Thursday, October 06, 2011

Breaking Bad

Television dramas are pretty formulaic. Most scripted dramas involve one of the following:
1) A crime was, or will be, committed. Who is guilty, and can they be brought to justice?
2) Mr. Ill has a serious medical situation. Better call Dr. Fix-em-up!
3) Mr. Lawyer is, like, super awesome. Watch him work this court case!

CBS currently has 13 hour-long dramas in its primetime schedule, and by my count, only one of them falls outside the above categories. There is obviously a big market for the above three genres - why else would there be so many of them? - but I typically stay away from those types of shows, because going through the same basic routine every single week just isn't that interesting to me.

Thank goodness for cable! Cable networks can afford to cater towards a niche audience rather than the broad appeal that the above genres offer. This brings me to the AMC drama "Breaking Bad".

Note: if you've never seen the show, don't worry. I know some people are catching up with older seasons on Netflix, but other than my Dad, I don't know who else is actively watching the current season as the episodes come or will watch this Sunday's season finale. So, there will be NO SPOILERS in this post. Except that the main character, Walt, and his sidekick, Jesse, are not dead yet, which should be obvious anyway.

"Breaking Bad" has a fairly unique, although contrived (only because it has to be for the show to work), premise. High school chemistry teacher is told he has terminal cancer, can't afford to pay for his treatment, wants to support his family, and is generally frustrated with never being able to "cash in" on his genius. His solution? Cook methamphetamine! (Duh.) But while the business of large scale methamphetamine production is extremely profitable, it's also dangerous, not to mention illegal...and that's what makes this a viable television show.

The show is incredibly well done. Few television shows are as acted, directed, produced, and scripted as well as "Breaking Bad". They have earned every award they have won. And best of all, they have never resorted to supernatural or otherwise ridiculous storylines.(Contrived, sure, but not ridiculous. The Mexican drug war, which is a central storyline in the series, is real. In general, I think the show is very realistic, given the premise.) I think it is the best drama on television right now. In fact, I think the show might be a little too good.

How can a show be too good? While Amber acknowledges the high production value of the show, she doesn't watch it with me anymore. She says it's "too tense". Amber also tends to not like shows as much where the main characters aren't particularly likeable. Every character on the show has some serious flaws. But that's something I really like about the show: it's "human". The character development, all the way down to the supporting characters, is terrific. Walt, the teacher-turned-meth-cook, started out the series as an obvious protagonist, but now, I'm not so sure. Unlike, say, Jack Bauer, Walt does not always do the "right thing" or make the correct logical decision. "Cool under pressure" does not describe Walt in the least. On the other hand, Walt's actions make perfect sense in his head, and many of us would probably make the same choices under the same circumstances...but I'd like to think that many of us wouldn't have put ourselves in his situation to begin with, either. Should we be rooting for him at this point or not?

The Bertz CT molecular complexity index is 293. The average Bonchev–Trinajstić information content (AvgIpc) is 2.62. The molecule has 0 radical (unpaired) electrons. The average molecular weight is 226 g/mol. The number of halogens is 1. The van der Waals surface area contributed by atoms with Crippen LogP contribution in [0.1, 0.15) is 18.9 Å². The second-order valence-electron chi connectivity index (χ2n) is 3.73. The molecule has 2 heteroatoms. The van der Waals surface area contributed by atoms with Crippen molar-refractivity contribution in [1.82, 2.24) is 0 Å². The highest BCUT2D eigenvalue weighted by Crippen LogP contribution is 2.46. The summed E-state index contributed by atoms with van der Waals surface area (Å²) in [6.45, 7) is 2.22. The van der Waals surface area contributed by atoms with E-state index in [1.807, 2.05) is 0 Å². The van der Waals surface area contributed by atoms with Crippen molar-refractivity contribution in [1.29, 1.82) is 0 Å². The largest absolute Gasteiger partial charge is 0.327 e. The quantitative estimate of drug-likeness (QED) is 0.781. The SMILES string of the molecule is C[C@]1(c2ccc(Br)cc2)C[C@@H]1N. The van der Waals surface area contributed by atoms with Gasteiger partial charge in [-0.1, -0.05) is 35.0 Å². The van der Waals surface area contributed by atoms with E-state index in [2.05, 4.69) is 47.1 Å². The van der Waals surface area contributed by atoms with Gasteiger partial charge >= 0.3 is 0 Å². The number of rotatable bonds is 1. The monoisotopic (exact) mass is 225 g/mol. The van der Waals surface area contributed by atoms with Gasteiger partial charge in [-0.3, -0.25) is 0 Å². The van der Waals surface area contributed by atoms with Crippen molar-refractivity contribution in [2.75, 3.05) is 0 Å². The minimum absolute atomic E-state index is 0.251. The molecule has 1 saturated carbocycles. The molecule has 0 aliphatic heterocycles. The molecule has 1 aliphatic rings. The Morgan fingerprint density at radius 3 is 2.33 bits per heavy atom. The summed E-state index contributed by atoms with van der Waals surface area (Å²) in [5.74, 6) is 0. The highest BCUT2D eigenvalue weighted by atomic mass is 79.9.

The last couple of seasons have been a little less light-hearted and a little more edge-of-your-seat, which has turned Amber away for the most part. Lately, "Breaking Bad" has been edge-of-your-seat ALL THE TIME. But given the premise, I think it has to be at this point. That's how it's supposed to work, right? The longer you stay in the methamphetamine business, and the higher up the food chain you go, the more complicated things get. Nothing is easy anymore. When I first started watching, I wondered, "How long can they keep this up? Walt's lifestyle is not sustainable." Well, they recently announced that next season will be the last of the series, and that will give us a total of 62 episodes, start to finish. I think that's a good number. I can't wait to see how it ends.

2 comments:

bubba0077 said...

Isn't (3) a subset of (1)? I don't know any (dramatic) lawyer shows that concentrate on civil cases.

Chris Allen said...

I've always thought of shows that concentrate on police / detectives, and shows that concentrate on the lawyers, as separate. In #1, the episode often starts with a crime, and police / detectives spend the rest of the episode trying to figure out who did it, and the episode ends with an arrest; the subsequent trial is never shown. In #3, said suspect is either arrested early in the episode or before the episode, and the episode concentrates on the criminal trial. I think there are enough shows of both types that they can be considered separate categories.